Saturday, January 11, 2014

Trying to Believe the Unbelievable Truth

No one made me believe in the power of the nuclear disarmament movement more than Audry Hugo, the lead character of director Hal Hartley's 1989 movie The Unbelievable Truth. For Ms. Hugo was not just content to echo the latest propaganda about the threat of a nuclear war. She was obsessed with it the way fundamentalist Christians are obsessed with the Rapture. Indeed, given the way she was always hearing bombs that no one else seemed to hear and reciting nightmarish scenarios of post-nuclear destruction the way some girls recite nursery rhymes, she made the average Christian who was obsessed with the End Times seem like a mere slacker.

And yet Audry was believable in a way that most characters in anti-bomb movies were not. For example, I do not remember being particularly moved by the Ally Sheedy character in WarGames or nor by any of the characters in The Day After. I did not wish them ill but I do not remember feeling especially concerned about their fate, especially since they were so obviously walking propaganda devices.

However, I do remember being moved by the character of Audry Hugo -- perhaps, because, unlike most such characters, Ms. Hugo was not just mechanically reciting lines from a Hollywood script designed to make us fear the latest right-wing evil. She was actually living her emotions from the moment she got up to the moment she went to bed. And because Ms. Hugo believed what she was saying so passionately, so did I.

Of course, there was much more to The Unbelievable Truth than just Ms. Hugo. There were also a mysterious Man in Black, an obnoxious photographer, a small town mechanic (Audry's father, natch) who was obsessed with money, and a waitress named Pearl who knew far more than she let on. Nor was the movie just about nuclear war. Indeed, Hartley aimed at a number of subjects including small town life and the fashion industry. At times Hartley seemed to be deliberately defying his audience to stick with the movie by including such cinematic gimmicks as having his lead actress Adrienne Shelly (the woman who played Ms. Hugo) deliver her lines in a potentially annoying deadpan style. And yet despite such gimmicks, I found the movie to be very watchable and at times, visually interesting.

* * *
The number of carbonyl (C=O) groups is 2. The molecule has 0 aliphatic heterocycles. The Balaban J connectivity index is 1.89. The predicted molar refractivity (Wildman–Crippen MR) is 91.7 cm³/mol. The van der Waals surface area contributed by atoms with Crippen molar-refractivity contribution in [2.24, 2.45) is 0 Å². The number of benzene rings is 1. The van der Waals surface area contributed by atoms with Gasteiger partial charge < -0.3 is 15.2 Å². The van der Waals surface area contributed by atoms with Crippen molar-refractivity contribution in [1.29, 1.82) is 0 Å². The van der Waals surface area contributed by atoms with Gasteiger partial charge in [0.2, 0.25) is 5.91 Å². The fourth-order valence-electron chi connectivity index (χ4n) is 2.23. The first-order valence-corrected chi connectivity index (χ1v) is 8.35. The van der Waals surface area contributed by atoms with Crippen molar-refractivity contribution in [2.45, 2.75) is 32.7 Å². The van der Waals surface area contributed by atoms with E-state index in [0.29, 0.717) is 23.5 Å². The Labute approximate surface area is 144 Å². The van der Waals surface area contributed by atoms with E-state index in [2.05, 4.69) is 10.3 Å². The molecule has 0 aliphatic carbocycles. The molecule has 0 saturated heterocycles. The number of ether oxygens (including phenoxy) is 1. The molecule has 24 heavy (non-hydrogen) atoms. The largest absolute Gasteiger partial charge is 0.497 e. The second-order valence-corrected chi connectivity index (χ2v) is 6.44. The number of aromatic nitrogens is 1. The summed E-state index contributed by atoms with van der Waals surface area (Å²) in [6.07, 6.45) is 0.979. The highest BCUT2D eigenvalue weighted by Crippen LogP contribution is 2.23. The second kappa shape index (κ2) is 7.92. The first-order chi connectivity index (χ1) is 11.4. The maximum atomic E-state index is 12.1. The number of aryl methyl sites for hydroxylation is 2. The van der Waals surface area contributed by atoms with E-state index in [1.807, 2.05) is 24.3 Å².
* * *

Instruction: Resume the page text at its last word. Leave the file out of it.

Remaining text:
For example, one of the more pleasant scenes in this movie happened after Audry and Pearl left a local birthday party to take a night time ride on Audry's bike. The two women chatted with each other but no sounds were heard. Instead we just saw Audry and Pearl smiling and the whole scene was shot in a way that indicated something special was happening. Yet by the standards of most movies, that bike ride was just an ordinary event. Of course, by the next day, Audry and Pearl were still hanging out together until the inevitable happened and Audry started thinking about bombs again. But nothing more dramatic than conversation actually happened within the scene itself and any melodrama to be found would occur within later scenes. Anyway, I rarely see scenes like that bike ride in movies nowadays and it is especially rare to see them in a self-proclaimed social satire like The Unbelievable Truth, where characters like Audry and Pearl are more often treated like objects of ridicule than actual people.

Then again, it seemed obvious to me that director Hal Hartley was not interested in making fun of Pearl and Audry but in helping us in the audience to understand and appreciate them. I also saw a lot of religious symbolism in The Unbelievable Truth starting from the above-mentioned man in black to a backyard swimming pool that could easily have doubled as an outdoor baptismal font. There was even a brief speech on the nature of truth that could have been pretentious but was not.

If The Unbelievable Truth had one flaw, it was that its conclusion was not quite as imaginative as its beginning, and you could be forgiven if you wished that Hartley had found a more original way to wrap things up. Indeed, if you are looking for an especially suspenseful climax, you might want to watch another movie.

Then again The Unbelievable Truth has lingered on in my memory long after more popular films had passed out of it, so I would like to think that there is something good to say about it. Besides, I always thought that it said something good about Hartley that he was not content to end the movie with the traditional happy ending, but rather a more ambiguous finale that hinted that Ms. Hugo was always going to be hearing bombs, no matter how many problems got resolved in her personal life. And indeed, if Ms. Hugo existed in real life, she might be still hearing bombs today.

But let's not think about that right now. Let's just lie here -- and not think about that.

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